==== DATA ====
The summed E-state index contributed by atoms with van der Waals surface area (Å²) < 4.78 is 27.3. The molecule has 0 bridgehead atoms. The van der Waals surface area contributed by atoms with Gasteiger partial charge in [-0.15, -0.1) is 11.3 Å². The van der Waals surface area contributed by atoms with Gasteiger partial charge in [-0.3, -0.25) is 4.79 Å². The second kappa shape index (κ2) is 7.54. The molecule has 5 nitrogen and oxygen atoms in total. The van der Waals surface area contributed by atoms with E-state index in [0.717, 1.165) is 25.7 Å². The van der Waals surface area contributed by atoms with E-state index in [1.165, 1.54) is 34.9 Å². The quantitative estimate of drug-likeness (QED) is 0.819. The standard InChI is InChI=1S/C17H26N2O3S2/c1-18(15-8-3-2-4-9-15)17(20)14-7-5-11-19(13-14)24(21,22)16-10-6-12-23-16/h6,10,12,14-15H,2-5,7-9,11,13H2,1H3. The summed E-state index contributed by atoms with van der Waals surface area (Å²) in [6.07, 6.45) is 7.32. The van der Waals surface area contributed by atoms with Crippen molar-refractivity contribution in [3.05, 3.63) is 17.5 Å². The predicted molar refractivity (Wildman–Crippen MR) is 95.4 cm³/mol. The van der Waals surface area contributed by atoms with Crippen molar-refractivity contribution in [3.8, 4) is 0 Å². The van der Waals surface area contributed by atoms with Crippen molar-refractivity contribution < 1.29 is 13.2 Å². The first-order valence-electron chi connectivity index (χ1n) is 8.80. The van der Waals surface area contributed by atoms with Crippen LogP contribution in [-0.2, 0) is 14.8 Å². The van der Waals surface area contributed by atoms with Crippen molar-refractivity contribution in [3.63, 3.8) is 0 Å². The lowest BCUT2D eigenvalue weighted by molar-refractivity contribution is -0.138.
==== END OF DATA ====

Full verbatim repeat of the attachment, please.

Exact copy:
The summed E-state index contributed by atoms with van der Waals surface area (Å²) < 4.78 is 27.3. The molecule has 0 bridgehead atoms. The van der Waals surface area contributed by atoms with Gasteiger partial charge in [-0.15, -0.1) is 11.3 Å². The van der Waals surface area contributed by atoms with Gasteiger partial charge in [-0.3, -0.25) is 4.79 Å². The second kappa shape index (κ2) is 7.54. The molecule has 5 nitrogen and oxygen atoms in total. The van der Waals surface area contributed by atoms with E-state index in [0.717, 1.165) is 25.7 Å². The van der Waals surface area contributed by atoms with E-state index in [1.165, 1.54) is 34.9 Å². The quantitative estimate of drug-likeness (QED) is 0.819. The standard InChI is InChI=1S/C17H26N2O3S2/c1-18(15-8-3-2-4-9-15)17(20)14-7-5-11-19(13-14)24(21,22)16-10-6-12-23-16/h6,10,12,14-15H,2-5,7-9,11,13H2,1H3. The summed E-state index contributed by atoms with van der Waals surface area (Å²) in [6.07, 6.45) is 7.32. The van der Waals surface area contributed by atoms with Crippen molar-refractivity contribution in [3.05, 3.63) is 17.5 Å². The predicted molar refractivity (Wildman–Crippen MR) is 95.4 cm³/mol. The van der Waals surface area contributed by atoms with Crippen molar-refractivity contribution in [3.8, 4) is 0 Å². The van der Waals surface area contributed by atoms with Crippen molar-refractivity contribution < 1.29 is 13.2 Å². The first-order valence-electron chi connectivity index (χ1n) is 8.80. The van der Waals surface area contributed by atoms with Crippen LogP contribution in [-0.2, 0) is 14.8 Å². The van der Waals surface area contributed by atoms with Crippen molar-refractivity contribution in [3.63, 3.8) is 0 Å². The lowest BCUT2D eigenvalue weighted by molar-refractivity contribution is -0.138.